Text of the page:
And from the person who adopted him: “Hello there! I adopted my stallion, One Tough Dude, using your site. He is wonderful, and I couldn’t be happier. I am so grateful to you for offering this service. I also used it to place a mare that I had taken in as a rescue. There are so many unwanted Thoroughbreds right now. Offering this free service is a great way to help people find homes for them. I definitely plan on using your service in the future.”–Sarah

“I had a lot of responses to my ad. Most were really interested, but some just didn’t read the ad. When I received the e-mail from Beverly in Lexington, I knew that was the place. She made it clear exactly what she wanted and what my horse would be used for. After the first contact, Biker was gone in less than a week. She made all the arrangements to have a reputable carrier take him. She is a wonderful person, and he has the best home! His new digs are spectacular! Thank you for your help.”–Sandi

And many others who just wrote to say the horse found a home, and thanks:

“This is to let you know that Treasure Speed from South Carolina has been placed. Thank you so much for your help in finding her a new home.”–Jane

“Beeper has found a new home, please remove him from the listing. He is now at a rehab facility in Maryland getting all the love and attention that he needs. Thank you.”–Kimberli

“Please remove D Lish Bells from the listing. She went to a fabulous new home on Saturday! She was a feedlot rescue, and I’m an official nonprofit rescue.”–Faye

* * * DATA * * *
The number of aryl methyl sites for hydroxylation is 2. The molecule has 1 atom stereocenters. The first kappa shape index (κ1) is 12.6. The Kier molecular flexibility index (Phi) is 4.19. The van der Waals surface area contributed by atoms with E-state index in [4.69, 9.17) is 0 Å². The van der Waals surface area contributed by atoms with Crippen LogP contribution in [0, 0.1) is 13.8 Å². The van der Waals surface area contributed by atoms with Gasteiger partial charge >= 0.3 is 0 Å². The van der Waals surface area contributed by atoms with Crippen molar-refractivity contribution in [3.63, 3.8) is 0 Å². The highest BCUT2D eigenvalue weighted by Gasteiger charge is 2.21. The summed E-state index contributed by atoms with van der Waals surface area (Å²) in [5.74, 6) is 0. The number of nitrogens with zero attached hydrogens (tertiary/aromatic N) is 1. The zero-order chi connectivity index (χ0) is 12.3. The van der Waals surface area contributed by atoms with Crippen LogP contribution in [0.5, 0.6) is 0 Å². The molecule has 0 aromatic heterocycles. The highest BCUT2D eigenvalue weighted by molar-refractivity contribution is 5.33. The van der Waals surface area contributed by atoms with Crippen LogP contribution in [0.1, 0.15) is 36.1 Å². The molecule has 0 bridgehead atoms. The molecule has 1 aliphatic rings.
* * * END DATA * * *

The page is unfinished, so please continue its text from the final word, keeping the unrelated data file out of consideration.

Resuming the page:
“Grumpo, aka Harvey, has found a wonderful home through this service! Please remove him from the available list and put him on the Success Stories list. Thank you so much for this service!”–Lisa

If you are looking for your next equine athlete, or if you have room at your farm and in your heart (and budget!) for another horse, please visit the Thoroughbred Adoption Service listing.

If you have a registered Thoroughbred that needs a home, you may place the description of the horse on the service for free. Just visit the home page of and click on Thoroughbred Adoption Service

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Written by:

Kimberly S. Brown is the editor of EquiManagement/ and the group publisher of the Equine Health Network at Equine Network LLC.